Scalene Triangles, Pet Vacs, Semis, and the Hollywood Bowl

FRIDAY: This week has featured some nice sandwiches, most notably the leftover basa (aka Vietnamese river cobbler) fillet and Philadelphia cream cheese with sun-dried tomatoes. Because I just picked up some nice French cheese from this season's global market for next week's pique-niques, I decided today to have some more of the excellent Wensleydale before it goes bad. My bread is a big crusty triangular wheat roll with sesame and poppy seeds. The problem I had this morning was when I discovered that the 2 sides of my scalene sandwich were longer than each side of my square sandwich box, presenting a bit of a mathematical conundrum. I considered the problem for a bit, positioning the knife in various positions atop my sandwich. When I finally decided that a single cut would prove challenging at best and impossible at worst, and that the sandwich probably needed 2 cuts minimum to solve the geometric mystery in front of me, I ditched the box and used a plastic bag. Problem solved.

This morning I noticed an ad in the Guardian selling vacuum cleaners at John Lewis. I was intrigued by the Miele S6220 Cat and Dog Vacuum Cleaner. My own vacuum cleaner has a special attachment to remove dog and cat hair from carpeting, and this is how it's described in the instruction manual. But an actual vacuum cleaner for cats and dogs seems like a rather bizarre innovation. Even my late cat Wesley, the mellowest and most philosophical puss I ever knew, would surely have objected if I'd ever tried to use a vacuum cleaner on him. Surely a brush would be a better choice, even for the woolliest and sheddingmost of pets. If this had been an American ad, it would probably be called a Vacuum Cleaner with Special Attachment for Removing Pet Hair From Carpeting, or something equally wordy and unpoetic.

I wonder if Miele also make hamster shampooers and budgie mops.

MONDAY: Today I have my first sandwich of the French cheeses I bought last week: some very yellow Normandy camembert with chopped red pepper and coarsely ground black pepper on a fresh wholemeal breadcake. Simple yet perfect.

The other day I heard a snatch of my favourite symphony by my favourite composer, Beethoven's Ninth. Instantly I was propelled back to my Los Angeles days when I used to see the LA Philharmonic perform its summertime concerts at the Hollywood Bowl. The concerts were basically a large communal picnic with entertainment, with the casually dressed crowd bringing their bulging picnic baskets and copious bottles of wine to nibble and sip as the sun slowly set over the outdoor amphitheatre while the orchestra tuned up for its stirring performance. This was something I looked forward to every summer.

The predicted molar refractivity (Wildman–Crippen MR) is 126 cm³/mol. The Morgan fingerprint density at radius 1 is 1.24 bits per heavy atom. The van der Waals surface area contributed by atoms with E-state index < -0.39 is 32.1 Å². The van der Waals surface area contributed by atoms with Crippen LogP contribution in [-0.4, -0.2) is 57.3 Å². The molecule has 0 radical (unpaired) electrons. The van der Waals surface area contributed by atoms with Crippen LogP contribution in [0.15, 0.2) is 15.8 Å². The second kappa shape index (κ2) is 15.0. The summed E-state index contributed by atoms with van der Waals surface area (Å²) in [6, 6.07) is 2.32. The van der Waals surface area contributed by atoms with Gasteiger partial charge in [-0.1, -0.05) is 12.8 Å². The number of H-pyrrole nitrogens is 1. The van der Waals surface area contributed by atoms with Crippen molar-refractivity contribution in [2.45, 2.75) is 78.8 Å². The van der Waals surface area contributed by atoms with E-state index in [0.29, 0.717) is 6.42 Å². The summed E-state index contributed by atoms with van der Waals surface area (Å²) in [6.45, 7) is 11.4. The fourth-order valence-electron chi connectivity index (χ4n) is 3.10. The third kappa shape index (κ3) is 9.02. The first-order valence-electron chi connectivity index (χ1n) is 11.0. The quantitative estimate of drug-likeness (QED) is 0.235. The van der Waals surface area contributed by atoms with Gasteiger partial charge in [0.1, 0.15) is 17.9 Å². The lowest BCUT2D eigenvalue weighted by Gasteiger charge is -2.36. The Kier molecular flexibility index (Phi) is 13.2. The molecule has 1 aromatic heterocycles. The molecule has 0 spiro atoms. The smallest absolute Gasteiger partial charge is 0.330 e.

And then it occurred to me that, in the UK, "Hollywood Bowl" conjures up a completely different image, because it refers to a national chain of ten-pin bowling alleys. Whether it was named after the Hollywood Bowl in California I can't say, although I don't think anybody has every actually bowled in the amphitheatre. I do remember at one concert when I accidentally knocked over our bottle of wine which went rolling loudly down each tier of the concrete seats, eventually coming to a stop when it smashed into the back of the bottom tier, splashing its redness all over the back of the beige trousers of a man sitting in the front row. It was a most embarrassing "strike", not to mention a waste of a fine merlot.

After the horrific crash on the M5 this past weekend which resulted in a fireball of cars and trucks, I e-mailed an American friend about the accident. As I am an American living in Britain, not only do I try my best to speak only British English here, but I also try to translate back into American English for my American friends and family. Because most Americans don't know what an "artic" is (short for articulated lorry), I described the accident as involving 37 vehicles including 7 semis, which is what Americans call them (short for "semi-trailer truck"). Suddenly I had the image of 5 semi-detached houses -- 2 lots of 2, obviously, with another one ripped from its neighbour -- lying crushed and flaming in the middle of the motorway.

I suppose anything's possible these days…